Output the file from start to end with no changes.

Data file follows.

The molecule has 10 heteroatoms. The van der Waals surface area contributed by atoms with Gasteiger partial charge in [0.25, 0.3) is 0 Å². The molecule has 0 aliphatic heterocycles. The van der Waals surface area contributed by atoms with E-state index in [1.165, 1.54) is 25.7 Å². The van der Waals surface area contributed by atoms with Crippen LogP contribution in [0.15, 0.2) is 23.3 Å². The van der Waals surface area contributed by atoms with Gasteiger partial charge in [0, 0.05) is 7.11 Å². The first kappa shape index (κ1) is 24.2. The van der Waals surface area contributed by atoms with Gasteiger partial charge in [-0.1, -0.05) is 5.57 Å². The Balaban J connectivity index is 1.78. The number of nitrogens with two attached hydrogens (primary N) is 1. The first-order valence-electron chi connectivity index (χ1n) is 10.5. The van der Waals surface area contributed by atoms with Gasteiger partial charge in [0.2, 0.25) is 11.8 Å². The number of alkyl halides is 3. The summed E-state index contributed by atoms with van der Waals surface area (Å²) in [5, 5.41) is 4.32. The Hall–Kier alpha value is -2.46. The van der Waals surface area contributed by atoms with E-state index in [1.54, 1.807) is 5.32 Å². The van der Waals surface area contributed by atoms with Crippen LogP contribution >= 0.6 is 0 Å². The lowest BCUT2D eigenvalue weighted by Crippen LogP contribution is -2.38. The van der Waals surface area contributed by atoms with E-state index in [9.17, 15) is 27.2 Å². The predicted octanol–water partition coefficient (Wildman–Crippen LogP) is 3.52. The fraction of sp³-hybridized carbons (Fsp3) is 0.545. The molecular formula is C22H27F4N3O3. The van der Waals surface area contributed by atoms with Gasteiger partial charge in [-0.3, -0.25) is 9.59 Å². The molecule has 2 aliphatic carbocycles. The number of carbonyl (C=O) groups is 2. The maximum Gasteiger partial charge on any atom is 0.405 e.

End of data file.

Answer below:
The molecule has 10 heteroatoms. The van der Waals surface area contributed by atoms with Gasteiger partial charge in [0.25, 0.3) is 0 Å². The molecule has 0 aliphatic heterocycles. The van der Waals surface area contributed by atoms with E-state index in [1.165, 1.54) is 25.7 Å². The van der Waals surface area contributed by atoms with Crippen LogP contribution in [0.15, 0.2) is 23.3 Å². The van der Waals surface area contributed by atoms with Gasteiger partial charge in [0, 0.05) is 7.11 Å². The first kappa shape index (κ1) is 24.2. The van der Waals surface area contributed by atoms with Gasteiger partial charge in [-0.1, -0.05) is 5.57 Å². The Balaban J connectivity index is 1.78. The number of nitrogens with two attached hydrogens (primary N) is 1. The first-order valence-electron chi connectivity index (χ1n) is 10.5. The van der Waals surface area contributed by atoms with Gasteiger partial charge in [0.2, 0.25) is 11.8 Å². The number of alkyl halides is 3. The summed E-state index contributed by atoms with van der Waals surface area (Å²) in [5, 5.41) is 4.32. The Hall–Kier alpha value is -2.46. The van der Waals surface area contributed by atoms with E-state index in [1.54, 1.807) is 5.32 Å². The van der Waals surface area contributed by atoms with Crippen LogP contribution >= 0.6 is 0 Å². The lowest BCUT2D eigenvalue weighted by Crippen LogP contribution is -2.38. The van der Waals surface area contributed by atoms with E-state index in [9.17, 15) is 27.2 Å². The predicted octanol–water partition coefficient (Wildman–Crippen LogP) is 3.52. The fraction of sp³-hybridized carbons (Fsp3) is 0.545. The molecular formula is C22H27F4N3O3. The van der Waals surface area contributed by atoms with Gasteiger partial charge in [-0.3, -0.25) is 9.59 Å². The molecule has 2 aliphatic carbocycles. The number of carbonyl (C=O) groups is 2. The maximum Gasteiger partial charge on any atom is 0.405 e.